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AMI's AMIDuOS Offers Android Emulator On Windows

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sc14s

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Feb 21, 2014
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I wonder. As someone who was planning on doing some android development. Would this be pretty good at quickly testing code in the android enviroment? I mean is it actually replicating how an arm processor would deal with the code?
 

Gabriel Fonseca

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Apr 30, 2013
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Bluestacks tried this, too bad the emulation was only iffy at best. Andy Roid is another but I have had a few issues with that also. Now this new one seems interesting. I was just surprised to see that they are charging for this though. Most emulators are free.
 

IInuyasha74

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This is best viewed as a Virtual Machine, not an emulator. It doesn't seek to simply emulate small portions of the Android OS, but to fully run it as a separate system, like a tablet fully inside the PC.

I believe, but this is not confirmed, that the system works by actively catching instructions sent in ARM's code, then converting them into the x86 equivalent, then catching the results and turning it back into ARM instructions and coding to handle the results. This is based off of using it and its performance, and AMI's history of work on x86 compatible BIOS. If I am correct it is the most ideal environment for testing applications.
 

agnickolov

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Aug 10, 2006
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I think it'll be far more efficient to use the x86 version of Android than emulate an ARM CPU. Most Android Apps are written in Java after all, so the host CPU architecture doesn't matter...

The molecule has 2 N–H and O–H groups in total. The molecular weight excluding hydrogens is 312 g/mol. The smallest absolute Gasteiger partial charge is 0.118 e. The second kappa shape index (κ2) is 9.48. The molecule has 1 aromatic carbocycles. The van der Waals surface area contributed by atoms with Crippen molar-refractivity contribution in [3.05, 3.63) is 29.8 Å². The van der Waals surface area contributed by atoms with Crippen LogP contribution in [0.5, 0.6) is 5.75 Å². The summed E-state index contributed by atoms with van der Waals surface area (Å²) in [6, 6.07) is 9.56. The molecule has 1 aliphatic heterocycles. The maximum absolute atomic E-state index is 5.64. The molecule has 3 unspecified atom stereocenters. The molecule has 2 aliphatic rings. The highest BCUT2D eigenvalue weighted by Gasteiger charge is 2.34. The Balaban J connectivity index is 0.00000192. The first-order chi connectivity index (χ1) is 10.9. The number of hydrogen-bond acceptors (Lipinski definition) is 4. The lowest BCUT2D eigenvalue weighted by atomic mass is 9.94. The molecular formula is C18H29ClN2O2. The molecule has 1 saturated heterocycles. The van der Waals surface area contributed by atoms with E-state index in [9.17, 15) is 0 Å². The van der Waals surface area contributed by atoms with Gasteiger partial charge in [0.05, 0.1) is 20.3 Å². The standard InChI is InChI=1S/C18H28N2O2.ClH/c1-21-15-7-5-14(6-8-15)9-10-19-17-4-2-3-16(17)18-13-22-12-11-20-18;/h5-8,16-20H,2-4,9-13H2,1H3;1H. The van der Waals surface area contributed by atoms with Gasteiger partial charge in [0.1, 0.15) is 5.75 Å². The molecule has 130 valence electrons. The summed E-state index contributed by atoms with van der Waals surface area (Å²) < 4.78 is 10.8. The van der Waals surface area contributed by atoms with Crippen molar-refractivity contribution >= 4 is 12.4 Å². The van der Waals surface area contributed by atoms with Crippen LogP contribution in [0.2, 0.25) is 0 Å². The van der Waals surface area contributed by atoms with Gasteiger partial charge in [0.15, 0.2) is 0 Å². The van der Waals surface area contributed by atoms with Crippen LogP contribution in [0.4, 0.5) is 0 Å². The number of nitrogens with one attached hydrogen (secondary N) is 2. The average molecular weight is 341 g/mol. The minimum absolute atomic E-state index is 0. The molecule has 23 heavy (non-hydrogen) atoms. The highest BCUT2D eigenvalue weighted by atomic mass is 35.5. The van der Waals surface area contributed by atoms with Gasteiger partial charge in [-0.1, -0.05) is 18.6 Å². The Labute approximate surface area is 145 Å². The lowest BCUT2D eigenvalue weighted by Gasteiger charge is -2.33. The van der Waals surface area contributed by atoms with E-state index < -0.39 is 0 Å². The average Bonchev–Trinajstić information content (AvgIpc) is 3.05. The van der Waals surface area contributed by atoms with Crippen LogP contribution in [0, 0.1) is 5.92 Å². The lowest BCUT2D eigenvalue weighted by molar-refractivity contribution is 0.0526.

fixxxer113

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Why is it surprising that they don't include the Play Store? It requires a licensing fee so maybe they didn't want the extra cost included in the emulator's price. We see that in android devices too (the cheaper ones of course), where manufacturers opt for other app stores that are free, because they want to keep the device's price as low as possible.

I'm also thinking it might have something to do with security. I don't know how isolated the emulator's environment might be, but think about what would happen if it got a large install base. People that make malware would definitely try to make something that infects your Windows PC through the Android emulator.
 

Vlad Rose

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Since this is emulating ARM commands through it's Virtual Machine, it is different than Bluestacks or Andyroid as they use the x86 version of Android OS.

Compatibility 'should' be higher as well to the common ARM based smart phone as non-java apps will work with it as well; along with any issues in java that could come up due to architecture differences.

I assume this is similar to the Android SDK+Eclipse environment used for development, but with higher performance.

Also, I don't see why a user wouldn't be able to put the play store on there themselves.

This kind of reminds me of using Qemu to emulate the Raspberry Pi: http://xecdesign.com/qemu-emulating-raspberry-pi-the-easy-way/
 

Ru55

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Be VERY careful with this as when un-installing it blitzes your desktop icons as I just found out to my cost. It's a known problem that they claim to have fixed but if you do a quick search it seems to be ongoing.
 
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